As quoted of Autoevolution, the Italian coachbuilder that is willing to carry out the car development project is Carrozzeria Scaglietti located across the road from the Ferrari's headquarters, and known also as the place where the iconic sportscar such the Ferrari 250 Testa Rossa gets its lightweight and elegantly stylized bodies.

After the three rolling chassis arrived in Italy, Sergio Scaglietti immediately worked on it and had promised to finish it in a few months. At that time Scaglietti was working on the Ferrari 250 GT Tour de France's body, then Laughlin made a deal with Scaglietti to build a such kind coupe on those three Corvette chassis.
1959 Scaglietti Corvette (in pictured is the car no. 3) is featured with custom grilles as well as reshaped rear ends. (Picture from: Autoevolution)
Besides that, Scaglietti also accommodated a number of requests from each of the prospective car owners such as: Laughlin requested the car retain its Corvette grille, while inside the interior had Stewart Warner gauges and Corvette knobs. Meanwhile the other two came with custom grilles as well as reshaped rear ends. 
1959 Scaglietti Corvette (in pictured is the car no. 3) is currently part of the Petersen Automotive Museum collection. (Picture from: Autoevolution)
Not only limited to the shape, to the powertrain which is installed under the hood as well, for example, the Shelby’s car was powered by a 315-hp Ramjet fuel-injected version of the 283-ci (4.3-liter) small-block mated to a Borg-Warner T-10 four-speed manual, whereas the other two were initially fitted with four-barrel-carb variants linked to Powerglide automatics.
Meanwhile, to support the legs, all three bespoke rides dubbed Corvette Italia are equipped with drum brakes behind all four wheels, independent suspensions in the front, and a solid axle supported by leaf springs in the rear. 
The Simplicity reigns on the dash of 1959 Scaglietti Corvette (in pictured is the car no. 3). (Picture from: Autoevolution)
Although initially it was promised by Scaglietti that the work on all these cars would be done within a few months, but in fact it took almost two years until they were shipped back to the US. This is understandable because from the start the car project was done secretly away from publicity, besides that Scaglietti should be kept the project away from the prying eyes of Enzo Ferrari as well.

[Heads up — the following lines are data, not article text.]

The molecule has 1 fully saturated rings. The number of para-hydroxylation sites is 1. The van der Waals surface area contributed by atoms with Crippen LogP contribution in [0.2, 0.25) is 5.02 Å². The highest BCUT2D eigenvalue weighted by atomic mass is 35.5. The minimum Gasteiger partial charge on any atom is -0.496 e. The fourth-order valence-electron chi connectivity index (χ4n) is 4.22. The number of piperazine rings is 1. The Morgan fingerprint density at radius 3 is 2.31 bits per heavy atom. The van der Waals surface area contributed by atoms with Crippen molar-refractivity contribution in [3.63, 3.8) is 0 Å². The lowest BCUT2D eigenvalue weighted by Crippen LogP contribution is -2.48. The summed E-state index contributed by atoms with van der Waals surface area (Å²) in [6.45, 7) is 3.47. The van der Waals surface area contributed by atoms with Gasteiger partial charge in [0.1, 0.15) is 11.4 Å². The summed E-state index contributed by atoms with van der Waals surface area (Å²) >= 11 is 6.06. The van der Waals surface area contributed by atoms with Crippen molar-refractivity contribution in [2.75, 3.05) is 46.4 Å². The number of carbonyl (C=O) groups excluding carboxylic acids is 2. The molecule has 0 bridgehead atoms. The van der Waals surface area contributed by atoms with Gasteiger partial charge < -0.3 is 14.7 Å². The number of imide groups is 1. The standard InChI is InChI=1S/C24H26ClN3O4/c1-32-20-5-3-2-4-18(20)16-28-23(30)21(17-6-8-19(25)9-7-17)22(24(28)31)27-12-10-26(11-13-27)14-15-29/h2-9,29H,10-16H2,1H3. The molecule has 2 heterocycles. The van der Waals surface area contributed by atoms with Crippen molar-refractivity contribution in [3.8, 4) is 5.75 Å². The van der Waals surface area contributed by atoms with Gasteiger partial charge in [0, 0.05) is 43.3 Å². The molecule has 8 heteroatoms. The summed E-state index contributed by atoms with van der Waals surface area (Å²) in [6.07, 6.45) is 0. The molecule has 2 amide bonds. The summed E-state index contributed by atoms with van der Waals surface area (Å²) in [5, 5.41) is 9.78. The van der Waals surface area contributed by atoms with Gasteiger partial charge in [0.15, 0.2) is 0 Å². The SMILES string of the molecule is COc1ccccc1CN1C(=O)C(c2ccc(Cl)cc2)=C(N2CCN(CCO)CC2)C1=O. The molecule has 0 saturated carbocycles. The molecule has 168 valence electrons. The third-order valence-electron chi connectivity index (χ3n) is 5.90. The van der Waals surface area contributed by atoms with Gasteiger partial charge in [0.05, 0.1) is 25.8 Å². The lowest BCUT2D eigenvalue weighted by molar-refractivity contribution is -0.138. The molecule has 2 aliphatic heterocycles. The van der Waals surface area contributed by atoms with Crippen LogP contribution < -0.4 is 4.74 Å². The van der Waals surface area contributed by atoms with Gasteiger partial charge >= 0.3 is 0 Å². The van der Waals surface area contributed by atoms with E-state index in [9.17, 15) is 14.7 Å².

1959 Scaglietti Corvette (in pictured is the car no. 3) is powered by a 315-hp Ramjet fuel-injected version of the 283-ci (4.3-liter) small-block mated to a Borg-Warner T-10 four-speed manual. (Picture from: Autoevolution)
Despite Shelby and Hall’s efforts, the cars never lived up to the expectations of outperforming the era’s Ferraris. Even if they were around 400 pounds (181 kg) lighter than any production C1, the chassis setup made them feel heavy and imprecise.
Unfortunately 1959 Scaglietti Corvette (in pictured is the car no. 3) never lived up to the expectations of outperforming the era’s Ferraris. (Picture from: Autoevolution)
As quoted of Autoevolution, to make matters worse, the Texans were pressured by GM to cease any further development of the clandestine exotics, while across the Atlantic, an infuriated Enzo Ferrari threatened to end the partnership with Sergio Scaglietti if he continued to work with the Americans. In the years that followed, the two carbureted small-block cars were upgraded with the same powertrain setups as Shelby’s variant, as well as a series of scoops.
All of them have survived after exchanging owners multiple times.The one built for the Le Mans-winning driver and engineer has become the most coveted, even though he never actually owned it. Shortly after it was shipped back from Italy, Shelby claimed it was too expensive for what it could do and ended up pulling out of the deal. And now, the car no.3 is currently part of the Petersen Automotive Museum collection. *** [EKA | FROM VARIOUS SOURCES | AUTOEVOLUTION | COLLIERAUTOMEDIA | SUPERCARS.NET | CORVETTEBLOGGER ]